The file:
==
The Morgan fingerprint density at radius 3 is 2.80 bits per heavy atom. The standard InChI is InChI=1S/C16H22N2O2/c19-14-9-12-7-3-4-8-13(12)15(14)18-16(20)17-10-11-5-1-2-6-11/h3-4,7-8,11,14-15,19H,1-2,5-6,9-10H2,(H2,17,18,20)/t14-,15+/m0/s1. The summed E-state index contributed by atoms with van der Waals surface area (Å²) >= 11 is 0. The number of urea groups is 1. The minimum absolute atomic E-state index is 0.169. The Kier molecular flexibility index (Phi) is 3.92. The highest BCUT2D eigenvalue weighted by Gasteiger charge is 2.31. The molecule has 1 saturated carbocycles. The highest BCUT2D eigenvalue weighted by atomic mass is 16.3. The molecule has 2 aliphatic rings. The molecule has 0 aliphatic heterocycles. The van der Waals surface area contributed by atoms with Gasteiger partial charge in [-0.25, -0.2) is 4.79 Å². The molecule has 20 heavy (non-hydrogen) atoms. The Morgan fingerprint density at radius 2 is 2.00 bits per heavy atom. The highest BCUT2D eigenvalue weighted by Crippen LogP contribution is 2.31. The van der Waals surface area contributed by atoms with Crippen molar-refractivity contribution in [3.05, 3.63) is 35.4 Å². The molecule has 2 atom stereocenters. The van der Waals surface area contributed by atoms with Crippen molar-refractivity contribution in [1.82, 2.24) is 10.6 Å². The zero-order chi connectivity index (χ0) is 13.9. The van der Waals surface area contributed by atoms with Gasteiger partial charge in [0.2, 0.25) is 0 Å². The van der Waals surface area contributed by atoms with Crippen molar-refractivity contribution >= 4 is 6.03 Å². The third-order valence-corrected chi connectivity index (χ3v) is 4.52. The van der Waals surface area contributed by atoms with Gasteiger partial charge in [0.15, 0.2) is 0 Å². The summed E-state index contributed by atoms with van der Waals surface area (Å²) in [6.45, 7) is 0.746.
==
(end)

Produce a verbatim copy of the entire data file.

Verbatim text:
The Morgan fingerprint density at radius 3 is 2.80 bits per heavy atom. The standard InChI is InChI=1S/C16H22N2O2/c19-14-9-12-7-3-4-8-13(12)15(14)18-16(20)17-10-11-5-1-2-6-11/h3-4,7-8,11,14-15,19H,1-2,5-6,9-10H2,(H2,17,18,20)/t14-,15+/m0/s1. The summed E-state index contributed by atoms with van der Waals surface area (Å²) >= 11 is 0. The number of urea groups is 1. The minimum absolute atomic E-state index is 0.169. The Kier molecular flexibility index (Phi) is 3.92. The highest BCUT2D eigenvalue weighted by Gasteiger charge is 2.31. The molecule has 1 saturated carbocycles. The highest BCUT2D eigenvalue weighted by atomic mass is 16.3. The molecule has 2 aliphatic rings. The molecule has 0 aliphatic heterocycles. The van der Waals surface area contributed by atoms with Gasteiger partial charge in [-0.25, -0.2) is 4.79 Å². The molecule has 20 heavy (non-hydrogen) atoms. The Morgan fingerprint density at radius 2 is 2.00 bits per heavy atom. The highest BCUT2D eigenvalue weighted by Crippen LogP contribution is 2.31. The van der Waals surface area contributed by atoms with Crippen molar-refractivity contribution in [3.05, 3.63) is 35.4 Å². The molecule has 2 atom stereocenters. The van der Waals surface area contributed by atoms with Crippen molar-refractivity contribution in [1.82, 2.24) is 10.6 Å². The zero-order chi connectivity index (χ0) is 13.9. The van der Waals surface area contributed by atoms with Gasteiger partial charge in [0.2, 0.25) is 0 Å². The van der Waals surface area contributed by atoms with Crippen molar-refractivity contribution >= 4 is 6.03 Å². The third-order valence-corrected chi connectivity index (χ3v) is 4.52. The van der Waals surface area contributed by atoms with Gasteiger partial charge in [0.15, 0.2) is 0 Å². The summed E-state index contributed by atoms with van der Waals surface area (Å²) in [6.45, 7) is 0.746.